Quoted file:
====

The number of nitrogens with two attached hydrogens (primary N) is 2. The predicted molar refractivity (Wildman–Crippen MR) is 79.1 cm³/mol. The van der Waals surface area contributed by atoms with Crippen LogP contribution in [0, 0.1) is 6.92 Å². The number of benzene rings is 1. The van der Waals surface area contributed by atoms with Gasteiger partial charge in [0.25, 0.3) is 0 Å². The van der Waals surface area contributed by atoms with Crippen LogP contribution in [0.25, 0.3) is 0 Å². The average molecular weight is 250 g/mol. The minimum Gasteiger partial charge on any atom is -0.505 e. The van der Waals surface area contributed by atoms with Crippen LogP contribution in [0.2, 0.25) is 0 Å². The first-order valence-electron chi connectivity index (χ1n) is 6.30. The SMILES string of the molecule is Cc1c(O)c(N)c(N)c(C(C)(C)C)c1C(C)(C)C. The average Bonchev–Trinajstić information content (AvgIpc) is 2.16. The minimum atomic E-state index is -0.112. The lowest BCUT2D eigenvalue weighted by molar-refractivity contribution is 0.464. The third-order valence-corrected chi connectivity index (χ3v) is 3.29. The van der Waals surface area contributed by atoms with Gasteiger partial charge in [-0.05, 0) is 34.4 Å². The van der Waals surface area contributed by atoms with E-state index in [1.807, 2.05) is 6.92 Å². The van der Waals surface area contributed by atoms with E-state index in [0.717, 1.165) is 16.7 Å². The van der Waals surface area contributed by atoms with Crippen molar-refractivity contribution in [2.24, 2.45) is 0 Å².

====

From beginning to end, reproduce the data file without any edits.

The number of nitrogens with two attached hydrogens (primary N) is 2. The predicted molar refractivity (Wildman–Crippen MR) is 79.1 cm³/mol. The van der Waals surface area contributed by atoms with Crippen LogP contribution in [0, 0.1) is 6.92 Å². The number of benzene rings is 1. The van der Waals surface area contributed by atoms with Gasteiger partial charge in [0.25, 0.3) is 0 Å². The van der Waals surface area contributed by atoms with Crippen LogP contribution in [0.25, 0.3) is 0 Å². The average molecular weight is 250 g/mol. The minimum Gasteiger partial charge on any atom is -0.505 e. The van der Waals surface area contributed by atoms with Crippen LogP contribution in [0.2, 0.25) is 0 Å². The first-order valence-electron chi connectivity index (χ1n) is 6.30. The SMILES string of the molecule is Cc1c(O)c(N)c(N)c(C(C)(C)C)c1C(C)(C)C. The average Bonchev–Trinajstić information content (AvgIpc) is 2.16. The minimum atomic E-state index is -0.112. The lowest BCUT2D eigenvalue weighted by molar-refractivity contribution is 0.464. The third-order valence-corrected chi connectivity index (χ3v) is 3.29. The van der Waals surface area contributed by atoms with Gasteiger partial charge in [-0.05, 0) is 34.4 Å². The van der Waals surface area contributed by atoms with E-state index in [1.807, 2.05) is 6.92 Å². The van der Waals surface area contributed by atoms with E-state index in [0.717, 1.165) is 16.7 Å². The van der Waals surface area contributed by atoms with Crippen molar-refractivity contribution in [2.24, 2.45) is 0 Å².